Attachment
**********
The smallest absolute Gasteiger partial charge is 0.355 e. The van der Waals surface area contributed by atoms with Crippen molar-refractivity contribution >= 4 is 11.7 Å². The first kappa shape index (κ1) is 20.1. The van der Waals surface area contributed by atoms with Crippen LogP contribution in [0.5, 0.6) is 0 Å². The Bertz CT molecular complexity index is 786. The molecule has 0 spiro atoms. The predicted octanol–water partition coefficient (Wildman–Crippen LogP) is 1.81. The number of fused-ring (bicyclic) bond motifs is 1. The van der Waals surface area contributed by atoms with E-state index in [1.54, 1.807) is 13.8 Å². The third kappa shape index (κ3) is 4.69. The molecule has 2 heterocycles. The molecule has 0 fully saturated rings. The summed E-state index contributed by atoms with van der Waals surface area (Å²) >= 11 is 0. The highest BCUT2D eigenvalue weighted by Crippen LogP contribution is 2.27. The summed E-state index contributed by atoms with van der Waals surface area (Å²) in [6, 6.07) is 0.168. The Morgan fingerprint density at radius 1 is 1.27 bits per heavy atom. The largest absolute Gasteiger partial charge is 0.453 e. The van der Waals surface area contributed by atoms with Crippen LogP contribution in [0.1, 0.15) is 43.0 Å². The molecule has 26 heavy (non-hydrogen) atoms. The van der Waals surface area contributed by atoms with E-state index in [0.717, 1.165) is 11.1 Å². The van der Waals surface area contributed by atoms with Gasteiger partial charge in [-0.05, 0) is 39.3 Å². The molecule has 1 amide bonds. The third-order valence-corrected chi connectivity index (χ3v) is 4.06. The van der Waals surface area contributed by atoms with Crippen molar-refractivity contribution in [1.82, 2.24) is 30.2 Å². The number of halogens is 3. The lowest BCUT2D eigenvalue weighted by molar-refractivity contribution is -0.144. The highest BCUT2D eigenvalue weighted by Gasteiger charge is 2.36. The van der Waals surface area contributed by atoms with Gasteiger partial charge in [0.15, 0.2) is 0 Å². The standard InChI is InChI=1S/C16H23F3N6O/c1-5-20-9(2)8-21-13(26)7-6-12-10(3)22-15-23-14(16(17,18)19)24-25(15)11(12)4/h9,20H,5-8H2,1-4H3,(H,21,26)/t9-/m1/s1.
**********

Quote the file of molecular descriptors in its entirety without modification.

The smallest absolute Gasteiger partial charge is 0.355 e. The van der Waals surface area contributed by atoms with Crippen molar-refractivity contribution >= 4 is 11.7 Å². The first kappa shape index (κ1) is 20.1. The van der Waals surface area contributed by atoms with Crippen LogP contribution in [0.5, 0.6) is 0 Å². The Bertz CT molecular complexity index is 786. The molecule has 0 spiro atoms. The predicted octanol–water partition coefficient (Wildman–Crippen LogP) is 1.81. The number of fused-ring (bicyclic) bond motifs is 1. The van der Waals surface area contributed by atoms with E-state index in [1.54, 1.807) is 13.8 Å². The third kappa shape index (κ3) is 4.69. The molecule has 2 heterocycles. The molecule has 0 fully saturated rings. The summed E-state index contributed by atoms with van der Waals surface area (Å²) >= 11 is 0. The highest BCUT2D eigenvalue weighted by Crippen LogP contribution is 2.27. The summed E-state index contributed by atoms with van der Waals surface area (Å²) in [6, 6.07) is 0.168. The Morgan fingerprint density at radius 1 is 1.27 bits per heavy atom. The largest absolute Gasteiger partial charge is 0.453 e. The van der Waals surface area contributed by atoms with Crippen LogP contribution in [0.1, 0.15) is 43.0 Å². The molecule has 26 heavy (non-hydrogen) atoms. The van der Waals surface area contributed by atoms with E-state index in [0.717, 1.165) is 11.1 Å². The van der Waals surface area contributed by atoms with Gasteiger partial charge in [-0.05, 0) is 39.3 Å². The molecule has 1 amide bonds. The third-order valence-corrected chi connectivity index (χ3v) is 4.06. The van der Waals surface area contributed by atoms with Crippen molar-refractivity contribution in [1.82, 2.24) is 30.2 Å². The number of halogens is 3. The lowest BCUT2D eigenvalue weighted by molar-refractivity contribution is -0.144. The highest BCUT2D eigenvalue weighted by Gasteiger charge is 2.36. The van der Waals surface area contributed by atoms with Gasteiger partial charge in [0.15, 0.2) is 0 Å². The standard InChI is InChI=1S/C16H23F3N6O/c1-5-20-9(2)8-21-13(26)7-6-12-10(3)22-15-23-14(16(17,18)19)24-25(15)11(12)4/h9,20H,5-8H2,1-4H3,(H,21,26)/t9-/m1/s1.